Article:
Archit Taneja: Interviewed by Pavithra Sankaran

Archit Taneja is the author of The Case of the Candy Bandit, the first book in the Superlative Supersleuths series, which will be in bookshops in early June. He is interviewed by Pavithra Sankaran, the author of Something Fishy.

PS: Hi Archit. There is a trail of what looks like jam, but could be anything, on my counter. How can I find out if my kitchen has been the scene of a gruesome fruit crime or not?

AT: An amateur detective would have tasted the jam trail, but we’re too cool for that. Open the windows, and let the fruit flies in, let them do the nasty stuff for us.

PS: That sounds very scientific. Are you a, umm, nerd?

AT: No, I am not, unfortunately. Only the really cool peeps who meditate and balance inner forces can get glimpses of the higher dimension nerdosphere realm. The rest of us are generally a mixture of nerd, dork, goof, hipster and geek. Different people have different proportions of it. I won’t tell you what my proportions are, it’s like a top secret KFC recipe

PS: Okay. That sounds all mysterious. But we are curious about Rachita’s dreams: do all detectives dream of rebellious sheep?

AT: Detectives generally prefer not to dream, because it annoys them to be irrational. They are very stuck up when it comes to these things. So, when they do fall asleep, their dreams have rebellious sheep, who are angry to be in the dream in the first place. You know, because they’d rather be doing detective stuff.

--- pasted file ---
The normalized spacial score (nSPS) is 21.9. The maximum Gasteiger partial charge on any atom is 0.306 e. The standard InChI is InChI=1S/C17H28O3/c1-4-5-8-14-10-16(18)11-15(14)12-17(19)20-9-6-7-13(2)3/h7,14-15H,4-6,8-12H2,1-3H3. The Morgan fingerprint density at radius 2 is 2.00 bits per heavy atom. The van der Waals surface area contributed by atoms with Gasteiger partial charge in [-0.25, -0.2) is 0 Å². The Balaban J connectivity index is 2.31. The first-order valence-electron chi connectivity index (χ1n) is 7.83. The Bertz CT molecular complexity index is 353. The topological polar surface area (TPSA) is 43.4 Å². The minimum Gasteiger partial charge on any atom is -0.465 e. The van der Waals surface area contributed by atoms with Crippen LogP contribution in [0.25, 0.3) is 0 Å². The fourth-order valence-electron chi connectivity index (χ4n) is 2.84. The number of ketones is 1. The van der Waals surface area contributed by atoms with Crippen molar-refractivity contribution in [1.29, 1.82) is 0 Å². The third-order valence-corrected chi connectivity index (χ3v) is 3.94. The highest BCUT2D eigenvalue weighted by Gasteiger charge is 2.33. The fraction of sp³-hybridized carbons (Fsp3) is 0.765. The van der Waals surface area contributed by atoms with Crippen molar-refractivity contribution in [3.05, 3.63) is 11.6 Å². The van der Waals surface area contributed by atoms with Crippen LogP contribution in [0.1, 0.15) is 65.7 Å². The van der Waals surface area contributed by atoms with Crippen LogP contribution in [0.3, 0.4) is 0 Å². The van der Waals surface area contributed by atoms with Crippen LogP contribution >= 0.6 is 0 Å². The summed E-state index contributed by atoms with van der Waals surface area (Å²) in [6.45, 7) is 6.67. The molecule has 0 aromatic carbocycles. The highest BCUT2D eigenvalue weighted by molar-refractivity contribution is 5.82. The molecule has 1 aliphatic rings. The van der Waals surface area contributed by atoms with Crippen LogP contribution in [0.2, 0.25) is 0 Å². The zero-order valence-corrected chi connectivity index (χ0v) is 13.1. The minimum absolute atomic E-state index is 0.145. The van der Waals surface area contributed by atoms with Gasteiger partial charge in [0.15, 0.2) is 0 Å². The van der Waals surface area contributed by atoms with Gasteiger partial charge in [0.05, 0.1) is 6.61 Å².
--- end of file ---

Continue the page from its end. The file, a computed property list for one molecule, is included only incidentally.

PS: That makes sense. But do sheep make good detectives? I know dogs who would be very annoyed at the competition.

AT: Well, I think dogs are generally awesome at sniffing out crimes and getting hunches. They start off their detective careers really well, but when they get a taste of success, they become a bit arrogant. I think sheep are good detectives because they are humble.

PS: Does Rachita have pets? What do they think of her friendship with all these sheep?

AT: Rachita has a pet cat named Pigeon. She likes to drop Pigeon from elevated places and study how she balances in mid air before hitting the ground.

Well, this book has no supernatural/superpower stuff. Pigeon can’t do telepathy or something to get into Rachita’s head. So, she has no idea about her obsession with sheep

PS: Do you know any cat psychiatrists? Pigeon sounds like she might need one.
AT: I’m not aware of any. But I think Pigeon is okay with Rachita’s gravity experiments. Pigeon pities Rachita in such situations, because it thinks she has malfunctioning limbs.

PS: We notice Rachita is very orderly and thorough. Does she eat her oranges if they aren’t perfectly spherical?

AT: Oranges aren’t perfectly spherical, is that a trick question?

PS: Maybe.

AT: Ah. Well, I don’t think Rachita would make a fuss about eating different shaped oranges.

But I do imagine her making a graph plotting the tastiness of an orange versus it’s spherical-ness and tell her parents what’s the best shape to buy, or something like that.

PS: We’d be interested in knowing what she thinks of grapefruit, but that’s a question for later. However, we suspect Aarti would just laugh at her graphs and eat the oranges anyway.